Employee Benefits News examines legal developments that impact the employee benefits and executive compensation employers provide, including federal and state legislation, rules from federal...
Allergan plc’s connection to an alleged price-fixing scheme among generic drug makers spawned a proposed class action Feb. 14, with an Allergan employee claiming he lost retirement savings by investing in the company’s stock ( Xie v. Inv. Comm. & Benefits Oversight Comm. of Allergan Inc. Sav. & Inv. Plan , C.D. Cal., No. 8:17-cv-00271, complaint filed 2/14/17 ).
The complaint accuses Allergan’s benefits plan committee and the company’s chief financial officer, Maria Teresa Hilado, of failing to protect workers from a 23 percent drop in Allergan’s stock price in connection with an ongoing Department of Justice investigation into price collusion among major pharmaceutical companies. Hilado and the committee breached their duties under federal benefits law by continuing to let workers invest retirement savings in Allergan stock, which carried an artificially inflated price tag before news of the investigation broke, the complaint alleges.
Allergan—which was subpoenaed in connection with the DOJ investigation in 2015—is the first drug company to be sued over related retirement plan losses. In December 2016, 20 state attorneys’ general filed antitrust charges against six drug companies, including Aurobindo, Heritage, Mylan and Teva, without naming Allergan. The DOJ filed its first criminal charges that same month, targeting twoformer Heritage executives.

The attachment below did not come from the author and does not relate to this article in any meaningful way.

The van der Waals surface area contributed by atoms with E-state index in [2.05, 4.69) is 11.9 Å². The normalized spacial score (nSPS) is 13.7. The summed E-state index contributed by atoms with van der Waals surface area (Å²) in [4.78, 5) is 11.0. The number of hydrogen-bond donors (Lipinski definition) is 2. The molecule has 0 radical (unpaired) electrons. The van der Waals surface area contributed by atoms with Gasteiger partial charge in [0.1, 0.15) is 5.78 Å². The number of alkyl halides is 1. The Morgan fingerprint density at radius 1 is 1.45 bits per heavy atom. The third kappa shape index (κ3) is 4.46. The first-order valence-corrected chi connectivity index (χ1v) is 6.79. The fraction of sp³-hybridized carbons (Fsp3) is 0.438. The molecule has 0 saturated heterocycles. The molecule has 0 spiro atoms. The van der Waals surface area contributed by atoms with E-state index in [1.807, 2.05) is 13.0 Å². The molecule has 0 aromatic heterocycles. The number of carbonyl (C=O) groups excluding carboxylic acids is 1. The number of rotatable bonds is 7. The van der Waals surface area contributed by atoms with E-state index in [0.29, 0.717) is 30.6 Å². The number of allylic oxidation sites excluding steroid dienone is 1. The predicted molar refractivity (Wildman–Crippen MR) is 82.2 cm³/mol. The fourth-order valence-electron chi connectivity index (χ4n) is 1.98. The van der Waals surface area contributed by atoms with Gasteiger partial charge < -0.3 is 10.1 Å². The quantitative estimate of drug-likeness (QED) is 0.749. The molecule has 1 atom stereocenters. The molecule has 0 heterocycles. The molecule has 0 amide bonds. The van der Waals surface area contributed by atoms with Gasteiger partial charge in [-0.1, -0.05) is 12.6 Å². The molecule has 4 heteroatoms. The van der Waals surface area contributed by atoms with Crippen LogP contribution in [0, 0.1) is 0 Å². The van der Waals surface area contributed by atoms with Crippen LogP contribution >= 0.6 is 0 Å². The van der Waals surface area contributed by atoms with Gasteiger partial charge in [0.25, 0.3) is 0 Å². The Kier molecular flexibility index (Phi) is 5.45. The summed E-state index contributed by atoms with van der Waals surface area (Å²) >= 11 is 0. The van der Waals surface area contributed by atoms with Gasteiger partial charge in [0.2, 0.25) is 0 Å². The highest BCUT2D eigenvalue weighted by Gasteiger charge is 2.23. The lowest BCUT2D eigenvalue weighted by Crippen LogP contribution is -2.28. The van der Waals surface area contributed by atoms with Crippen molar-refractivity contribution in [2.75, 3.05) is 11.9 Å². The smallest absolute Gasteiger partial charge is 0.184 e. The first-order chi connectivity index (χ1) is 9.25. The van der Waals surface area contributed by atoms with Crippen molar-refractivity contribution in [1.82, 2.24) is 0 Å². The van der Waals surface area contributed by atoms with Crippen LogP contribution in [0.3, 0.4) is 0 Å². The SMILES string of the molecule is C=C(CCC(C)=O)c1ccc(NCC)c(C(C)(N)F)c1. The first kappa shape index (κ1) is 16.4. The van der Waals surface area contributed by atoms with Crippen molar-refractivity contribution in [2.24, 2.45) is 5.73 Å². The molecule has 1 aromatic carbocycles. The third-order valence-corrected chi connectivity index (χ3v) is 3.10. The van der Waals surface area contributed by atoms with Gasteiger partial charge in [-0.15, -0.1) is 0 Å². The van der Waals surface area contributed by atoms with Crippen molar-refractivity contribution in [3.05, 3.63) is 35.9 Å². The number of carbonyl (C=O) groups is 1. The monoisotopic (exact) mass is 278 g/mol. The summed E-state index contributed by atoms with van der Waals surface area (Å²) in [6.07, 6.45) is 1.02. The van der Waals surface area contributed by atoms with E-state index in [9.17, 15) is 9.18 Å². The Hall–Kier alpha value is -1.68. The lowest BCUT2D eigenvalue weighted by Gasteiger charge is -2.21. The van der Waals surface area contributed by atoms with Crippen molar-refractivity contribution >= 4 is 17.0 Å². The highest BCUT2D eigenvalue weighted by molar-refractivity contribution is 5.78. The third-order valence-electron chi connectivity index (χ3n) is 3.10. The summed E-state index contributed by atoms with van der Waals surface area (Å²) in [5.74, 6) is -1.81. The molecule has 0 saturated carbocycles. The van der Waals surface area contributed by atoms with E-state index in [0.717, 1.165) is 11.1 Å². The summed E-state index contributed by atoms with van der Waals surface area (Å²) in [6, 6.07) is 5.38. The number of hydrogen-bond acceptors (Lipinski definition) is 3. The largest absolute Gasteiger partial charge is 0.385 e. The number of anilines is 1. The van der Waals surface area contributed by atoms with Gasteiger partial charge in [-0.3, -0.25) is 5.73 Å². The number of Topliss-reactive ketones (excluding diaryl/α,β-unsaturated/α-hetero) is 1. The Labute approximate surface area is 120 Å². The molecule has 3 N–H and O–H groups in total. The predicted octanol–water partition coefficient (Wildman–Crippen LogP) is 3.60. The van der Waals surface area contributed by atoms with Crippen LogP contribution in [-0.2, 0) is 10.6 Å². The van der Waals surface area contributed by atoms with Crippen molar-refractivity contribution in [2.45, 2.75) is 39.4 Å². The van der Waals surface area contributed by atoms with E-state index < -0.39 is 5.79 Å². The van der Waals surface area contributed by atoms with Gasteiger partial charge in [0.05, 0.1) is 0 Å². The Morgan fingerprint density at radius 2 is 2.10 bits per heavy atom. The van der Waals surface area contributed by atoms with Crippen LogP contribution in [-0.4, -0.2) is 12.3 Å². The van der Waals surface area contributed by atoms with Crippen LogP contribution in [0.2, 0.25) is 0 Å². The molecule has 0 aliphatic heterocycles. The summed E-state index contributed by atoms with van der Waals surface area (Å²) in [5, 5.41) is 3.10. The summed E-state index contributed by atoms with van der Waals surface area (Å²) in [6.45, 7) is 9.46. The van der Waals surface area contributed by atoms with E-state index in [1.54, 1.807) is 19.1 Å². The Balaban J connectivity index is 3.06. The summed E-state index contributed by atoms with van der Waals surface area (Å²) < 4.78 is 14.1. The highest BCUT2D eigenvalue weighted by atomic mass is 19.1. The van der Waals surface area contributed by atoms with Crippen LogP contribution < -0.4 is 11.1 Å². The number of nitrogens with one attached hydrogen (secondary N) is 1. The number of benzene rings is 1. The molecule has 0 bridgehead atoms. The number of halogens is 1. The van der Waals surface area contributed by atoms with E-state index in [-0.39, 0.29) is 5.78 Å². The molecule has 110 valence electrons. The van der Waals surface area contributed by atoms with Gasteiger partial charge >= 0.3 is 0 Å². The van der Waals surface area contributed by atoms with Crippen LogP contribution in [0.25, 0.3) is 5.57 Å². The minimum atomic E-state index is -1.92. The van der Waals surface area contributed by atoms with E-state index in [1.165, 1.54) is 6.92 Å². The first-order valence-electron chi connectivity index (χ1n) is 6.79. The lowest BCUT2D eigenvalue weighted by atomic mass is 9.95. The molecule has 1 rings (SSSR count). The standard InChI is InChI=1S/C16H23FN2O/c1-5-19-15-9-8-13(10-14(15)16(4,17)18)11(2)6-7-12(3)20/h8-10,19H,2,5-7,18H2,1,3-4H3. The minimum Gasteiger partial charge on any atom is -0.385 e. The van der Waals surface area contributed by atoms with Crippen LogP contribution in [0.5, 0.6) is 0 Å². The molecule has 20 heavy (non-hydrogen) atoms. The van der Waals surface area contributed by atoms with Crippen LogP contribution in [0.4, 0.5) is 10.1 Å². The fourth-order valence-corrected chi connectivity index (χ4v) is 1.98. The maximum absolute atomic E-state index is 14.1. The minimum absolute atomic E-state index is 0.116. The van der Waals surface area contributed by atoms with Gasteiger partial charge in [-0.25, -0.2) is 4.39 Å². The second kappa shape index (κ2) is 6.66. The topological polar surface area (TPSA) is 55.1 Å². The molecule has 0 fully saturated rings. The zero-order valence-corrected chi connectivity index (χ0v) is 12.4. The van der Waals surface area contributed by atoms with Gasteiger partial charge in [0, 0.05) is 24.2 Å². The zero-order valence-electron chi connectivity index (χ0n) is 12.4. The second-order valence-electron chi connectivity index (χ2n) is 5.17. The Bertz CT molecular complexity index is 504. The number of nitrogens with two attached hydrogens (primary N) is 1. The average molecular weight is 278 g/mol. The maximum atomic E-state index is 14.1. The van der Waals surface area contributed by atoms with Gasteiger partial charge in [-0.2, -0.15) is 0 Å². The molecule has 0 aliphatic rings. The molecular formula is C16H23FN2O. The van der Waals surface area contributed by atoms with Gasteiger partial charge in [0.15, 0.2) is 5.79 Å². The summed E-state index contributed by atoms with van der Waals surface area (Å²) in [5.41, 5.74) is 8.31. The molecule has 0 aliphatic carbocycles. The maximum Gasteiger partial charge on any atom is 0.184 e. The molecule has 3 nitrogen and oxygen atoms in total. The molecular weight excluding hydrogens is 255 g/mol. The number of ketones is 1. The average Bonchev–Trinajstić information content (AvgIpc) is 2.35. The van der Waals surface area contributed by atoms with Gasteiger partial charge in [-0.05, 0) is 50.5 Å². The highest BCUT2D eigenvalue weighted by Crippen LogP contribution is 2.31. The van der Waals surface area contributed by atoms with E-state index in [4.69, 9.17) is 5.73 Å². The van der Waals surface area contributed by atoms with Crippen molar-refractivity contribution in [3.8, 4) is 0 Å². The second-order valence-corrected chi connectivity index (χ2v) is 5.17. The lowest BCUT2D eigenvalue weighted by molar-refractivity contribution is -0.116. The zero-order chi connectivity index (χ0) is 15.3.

Litigation over alleged drug price fixing continues to swirl, with twonew lawsuits targeting Allergan in the past month. The suits, filed by California’s attorney general and the Federal Trade Commission, challenge the pricing of lidocaine patches intended to treat shingles. Allergan has challenged the FTC lawsuit, which was filed Jan. 23 in a California federal court, as “flagrant forum shopping” and an attempt to circumvent a settlement entered in a Pennsylvania-based federal court.
Allergan also faces multiplesecuritieslawsuits over stock losses connected to the DOJ investigation. Those lawsuits claim that hundreds of thousands of Allergan shareholders were harmed by the alleged fraud. By contrast, the most recent lawsuit alleges violations of the Employee Retirement Income Security Act and seeks relief on behalf of “at least 19,000" individuals who held Allergan stock in the company’s retirement plan. It’s the first time Allergan has been sued under ERISA in at least five years, according to Bloomberg Law Litigation Analytics.
The ERISA lawsuit will likely face obstacles in the federal courts, which have been increasingly likely to dismiss ERISA claims involving employer stock losses since a seminal U.S. Supreme Court decision in 2014.
Since that decision, a number of companies have beaten these “stock-drop” lawsuits, with courts rejecting claims involving the company stock plans of Lehman Brothers, General Motors, RadioShack Corp., J.C. Penney, Whole Foods Corp., and Sanofi-Aventis U.S. LLC.
The ERISA lawsuit against Allergan was filed in the U.S. District Court for the Central District of California by Zamansky LLC.
Allergan didn’t immediately respond to inquiries about the new lawsuit.
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Text of the complaint is at http://www.bloomberglaw.com/public/document/Xie_v_The_Investment_Committee_and_Benefits_Oversight_Committee_o.
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